Title page for ETD etd-09112009-151520

Type of Document Dissertation
Author Cheng, Danling
URN etd-09112009-151520
Title Integrated System Model Reliability Evaluation and Prediction for Electrical Power Systems: Graph Trace Analysis Based Solutions
Degree PhD
Department Electrical and Computer Engineering
Advisory Committee
Advisor Name Title
Broadwater, Robert P. Committee Chair
Abbott, A. Lynn Committee Member
Liu, Yilu Committee Member
Nachlas, Joel A. Committee Member
Tam, Kwa-Sur Committee Member
  • Real-Time Monitoring and Analysis
  • Monte Carlo Simulation
  • Distributed Generation
  • Time-Varying Load
  • Cascading Effect
  • Dependent Failure
  • Adverse Weather Effect
  • Reliability Analysis
Date of Defense 2009-09-09
Availability unrestricted
A new approach to the evaluation of the reliability of electrical systems is presented. In this approach a Graph Trace Analysis based approach is applied to integrated system models and reliability analysis. The analysis zones are extended from the traditional power system functional zones. The systems are modeled using containers with iterators, where the iterators manage graph edges and are used to process through the topology of the graph. The analysis provides a means of computationally handling dependent outages and cascading failures. The effects of adverse weather, time-varying loads, equipment age, installation environment, operation conditions are considered. Sequential Monte Carlo simulation is used to evaluate the reliability changes for different system configurations, including distributed generation and transmission lines. Historical weather records and loading are used to update the component failure rates on-the-fly. Simulation results are compared against historical reliability field measurements.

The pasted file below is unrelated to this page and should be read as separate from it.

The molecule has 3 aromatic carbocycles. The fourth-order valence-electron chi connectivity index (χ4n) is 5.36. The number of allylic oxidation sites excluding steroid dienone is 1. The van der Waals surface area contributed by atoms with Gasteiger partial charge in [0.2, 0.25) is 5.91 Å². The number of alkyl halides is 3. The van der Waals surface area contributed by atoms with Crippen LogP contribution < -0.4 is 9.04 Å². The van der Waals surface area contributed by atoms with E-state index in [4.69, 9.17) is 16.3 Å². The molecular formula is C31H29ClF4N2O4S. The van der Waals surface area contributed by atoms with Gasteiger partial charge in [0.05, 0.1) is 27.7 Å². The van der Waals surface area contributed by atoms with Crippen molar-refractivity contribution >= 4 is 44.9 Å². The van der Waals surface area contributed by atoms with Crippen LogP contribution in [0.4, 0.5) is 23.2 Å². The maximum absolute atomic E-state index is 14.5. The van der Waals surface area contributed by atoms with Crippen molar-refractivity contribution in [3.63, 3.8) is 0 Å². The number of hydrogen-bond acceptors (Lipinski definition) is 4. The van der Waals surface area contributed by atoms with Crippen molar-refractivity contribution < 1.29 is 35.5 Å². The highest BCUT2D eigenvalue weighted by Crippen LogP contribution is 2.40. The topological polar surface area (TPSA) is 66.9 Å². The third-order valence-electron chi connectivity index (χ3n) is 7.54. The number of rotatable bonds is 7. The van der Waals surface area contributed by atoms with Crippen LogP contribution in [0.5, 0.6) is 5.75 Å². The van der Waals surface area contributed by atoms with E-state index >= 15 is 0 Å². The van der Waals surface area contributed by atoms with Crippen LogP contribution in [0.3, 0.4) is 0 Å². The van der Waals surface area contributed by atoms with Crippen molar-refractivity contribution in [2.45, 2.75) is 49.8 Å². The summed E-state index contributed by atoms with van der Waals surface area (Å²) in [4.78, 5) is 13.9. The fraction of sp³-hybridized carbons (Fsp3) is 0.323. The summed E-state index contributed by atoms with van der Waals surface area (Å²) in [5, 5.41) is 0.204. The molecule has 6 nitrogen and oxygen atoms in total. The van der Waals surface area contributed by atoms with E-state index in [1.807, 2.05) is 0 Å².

Given a large and complex plant to operate, a real-time understanding of the networks and their situational reliability is important to operational decision support. This dissertation also introduces using an Integrated System Model in helping operators to minimize real-time problems. A real-time simulation architecture is described, which predicts where problems may occur, how serious they may be, and what is the possible root cause.

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